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Hardware Firewall vs Software Firewall: What’s the Difference

For both home and organizational networks, the public sectors of the Internet provide means for benefiting productivity and means of reaching for information when needed. However, Internet access allows enables the “outside world” to interact with the same local/public network assets which can open the doors to most modern day cyber-threats. Through this article, I will discuss the importance of a firewall as well as diving into the differences between a hardware firewall vs software firewall.

What is the Main Purpose of a Firewall?

In general, a firewall is considered a cost-effective way to work as a style of “perimeter security” to provide both protection of Internet-based attacks as well as create a choke point where data security is incorporated.

The other purpose a firewall gives is an additional layer of defense to support other countermeasures like within anti-virus/anti-malware and what is defined within the access control lists found in packet filtering to allow or deny traffic.

Characteristics of Firewalls

In general, all inbound (ingress) and outbound (egress) traffic must pass through the firewall with only authorized traffic as defined by the local security policy found on a local network would be allowed to pass through the firewall…think of how a 4-way traffic light works and you would be able to understand how a firewall works in the same way.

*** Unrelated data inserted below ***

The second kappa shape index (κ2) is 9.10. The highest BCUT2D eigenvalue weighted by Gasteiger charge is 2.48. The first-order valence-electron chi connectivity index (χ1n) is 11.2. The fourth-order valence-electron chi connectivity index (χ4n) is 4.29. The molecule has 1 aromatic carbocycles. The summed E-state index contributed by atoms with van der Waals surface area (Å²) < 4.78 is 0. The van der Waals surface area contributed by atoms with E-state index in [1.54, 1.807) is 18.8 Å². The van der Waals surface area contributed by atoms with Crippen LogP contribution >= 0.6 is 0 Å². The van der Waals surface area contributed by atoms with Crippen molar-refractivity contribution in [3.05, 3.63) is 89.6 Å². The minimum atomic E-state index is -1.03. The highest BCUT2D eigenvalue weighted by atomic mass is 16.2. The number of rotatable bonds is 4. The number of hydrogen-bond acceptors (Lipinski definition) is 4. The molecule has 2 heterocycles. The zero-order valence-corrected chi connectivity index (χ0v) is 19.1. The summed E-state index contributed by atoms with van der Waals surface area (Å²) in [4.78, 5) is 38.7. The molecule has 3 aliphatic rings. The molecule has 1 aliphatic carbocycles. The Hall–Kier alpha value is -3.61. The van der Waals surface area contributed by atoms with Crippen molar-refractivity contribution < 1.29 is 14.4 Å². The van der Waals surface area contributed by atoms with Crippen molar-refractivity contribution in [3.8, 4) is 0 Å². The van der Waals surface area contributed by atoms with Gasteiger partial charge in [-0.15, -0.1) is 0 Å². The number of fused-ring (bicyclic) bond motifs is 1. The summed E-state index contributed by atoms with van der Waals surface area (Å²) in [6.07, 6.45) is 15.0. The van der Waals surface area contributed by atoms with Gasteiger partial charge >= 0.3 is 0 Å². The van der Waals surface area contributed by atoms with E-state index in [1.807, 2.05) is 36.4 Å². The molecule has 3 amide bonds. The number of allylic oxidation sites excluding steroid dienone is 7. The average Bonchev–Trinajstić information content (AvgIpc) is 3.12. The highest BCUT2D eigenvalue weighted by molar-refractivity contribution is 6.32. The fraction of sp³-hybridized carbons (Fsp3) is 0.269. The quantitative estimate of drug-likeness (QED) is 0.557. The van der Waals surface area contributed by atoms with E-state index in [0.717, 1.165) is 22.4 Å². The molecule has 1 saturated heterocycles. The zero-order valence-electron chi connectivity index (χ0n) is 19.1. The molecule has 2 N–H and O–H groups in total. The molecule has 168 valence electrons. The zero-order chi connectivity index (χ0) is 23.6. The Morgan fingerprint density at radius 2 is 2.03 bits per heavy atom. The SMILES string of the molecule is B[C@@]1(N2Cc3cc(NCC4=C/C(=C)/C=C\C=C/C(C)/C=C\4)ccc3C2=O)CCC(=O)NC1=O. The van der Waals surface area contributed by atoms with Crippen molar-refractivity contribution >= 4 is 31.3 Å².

The examples of traffic that could be seen passing through the firewall is dependent of IP address ranges, protocols (along with the ports they serve), software programs, and trusted content types (this can be web server type content to file types).

Another general characteristic of a firewall is that it is less likely of being penetrated when in use of a hardened system within a patched and trusted operating system.

Most firewalls can be setup from a single, solo computer found within your home network to more complex situations where 2 or more systems are running in cooperation to perform and support the firewall functionality.

Firewalls are inserted between the premises of the network and the Internet to establish a controllable link in which to setup an outer security perimeter to separate the public Internet and the private sectors of each individuals local area network.

Used with IPSec and IKEv2, a firewall can control access based on the users identity especially for users who would use two-factor authentication to allow the user and their local traffic to be allowed through the firewall. This can be seen through a Virtual Private Network that uses these protocols.

Lastly, firewalls protect a network segment called a DMZ network or demilitarized zone network that is located between the external and internal firewalls where different servers are made to be externally accessed; but, also need monitoring. These servers can include a DNS, E-Mail, or a VOIP server that require two-way protection.

Types of Firewalls

There are many ways a firewall can be implemented both on the internal and external network to monitor network traffic individually from the small home network to a larger traffic flow in an enterprise with more than a 100 users.

There are only 2 types of firewalls that can be used in both environments: a hardware firewall or a software firewall

Software Firewalls

windows defender firewall

Beginning with the most common firewall and considered one of the easiest firewalls to maintain for a beginner or non-techie, a software firewall is what is seen as an integrated solution with Windows Defender or within a 3rd party anti-virus such as Avast and Bitdefender.